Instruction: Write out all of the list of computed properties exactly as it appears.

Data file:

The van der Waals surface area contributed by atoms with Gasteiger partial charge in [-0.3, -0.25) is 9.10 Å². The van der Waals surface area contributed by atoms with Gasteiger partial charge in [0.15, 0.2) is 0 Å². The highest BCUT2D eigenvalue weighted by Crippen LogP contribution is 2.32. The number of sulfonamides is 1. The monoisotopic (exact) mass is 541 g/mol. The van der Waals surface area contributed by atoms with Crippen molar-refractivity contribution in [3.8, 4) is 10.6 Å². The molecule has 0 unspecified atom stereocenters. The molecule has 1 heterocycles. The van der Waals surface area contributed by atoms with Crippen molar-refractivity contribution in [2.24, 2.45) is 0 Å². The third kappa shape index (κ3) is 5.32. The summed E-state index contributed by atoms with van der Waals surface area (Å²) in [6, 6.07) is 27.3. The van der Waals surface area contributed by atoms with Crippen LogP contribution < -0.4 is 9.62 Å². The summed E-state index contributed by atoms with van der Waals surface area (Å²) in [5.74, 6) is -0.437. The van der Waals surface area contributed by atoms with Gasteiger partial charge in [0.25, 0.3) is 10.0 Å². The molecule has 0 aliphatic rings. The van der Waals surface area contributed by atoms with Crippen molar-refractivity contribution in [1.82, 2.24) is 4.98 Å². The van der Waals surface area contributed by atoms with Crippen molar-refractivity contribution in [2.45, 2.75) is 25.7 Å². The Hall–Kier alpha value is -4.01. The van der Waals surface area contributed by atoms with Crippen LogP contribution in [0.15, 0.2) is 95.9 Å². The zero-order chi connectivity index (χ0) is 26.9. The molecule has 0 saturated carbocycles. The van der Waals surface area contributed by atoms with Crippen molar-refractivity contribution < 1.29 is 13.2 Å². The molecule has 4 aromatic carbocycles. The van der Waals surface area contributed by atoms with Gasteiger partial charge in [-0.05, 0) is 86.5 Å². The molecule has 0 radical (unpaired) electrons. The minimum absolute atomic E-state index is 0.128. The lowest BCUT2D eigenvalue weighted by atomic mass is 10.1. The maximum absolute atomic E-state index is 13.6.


The van der Waals surface area contributed by atoms with Gasteiger partial charge in [-0.3, -0.25) is 9.10 Å². The van der Waals surface area contributed by atoms with Gasteiger partial charge in [0.15, 0.2) is 0 Å². The highest BCUT2D eigenvalue weighted by Crippen LogP contribution is 2.32. The number of sulfonamides is 1. The monoisotopic (exact) mass is 541 g/mol. The van der Waals surface area contributed by atoms with Crippen molar-refractivity contribution in [3.8, 4) is 10.6 Å². The molecule has 0 unspecified atom stereocenters. The molecule has 1 heterocycles. The van der Waals surface area contributed by atoms with Crippen molar-refractivity contribution in [2.24, 2.45) is 0 Å². The third kappa shape index (κ3) is 5.32. The summed E-state index contributed by atoms with van der Waals surface area (Å²) in [6, 6.07) is 27.3. The van der Waals surface area contributed by atoms with Crippen LogP contribution < -0.4 is 9.62 Å². The summed E-state index contributed by atoms with van der Waals surface area (Å²) in [5.74, 6) is -0.437. The van der Waals surface area contributed by atoms with Gasteiger partial charge in [0.25, 0.3) is 10.0 Å². The molecule has 0 aliphatic rings. The van der Waals surface area contributed by atoms with Crippen molar-refractivity contribution in [1.82, 2.24) is 4.98 Å². The van der Waals surface area contributed by atoms with Crippen molar-refractivity contribution in [2.45, 2.75) is 25.7 Å². The Hall–Kier alpha value is -4.01. The van der Waals surface area contributed by atoms with Crippen LogP contribution in [0.15, 0.2) is 95.9 Å². The zero-order chi connectivity index (χ0) is 26.9. The molecule has 0 saturated carbocycles. The van der Waals surface area contributed by atoms with Crippen molar-refractivity contribution < 1.29 is 13.2 Å². The molecule has 4 aromatic carbocycles. The van der Waals surface area contributed by atoms with Gasteiger partial charge in [-0.05, 0) is 86.5 Å². The molecule has 0 radical (unpaired) electrons. The minimum absolute atomic E-state index is 0.128. The lowest BCUT2D eigenvalue weighted by atomic mass is 10.1. The maximum absolute atomic E-state index is 13.6.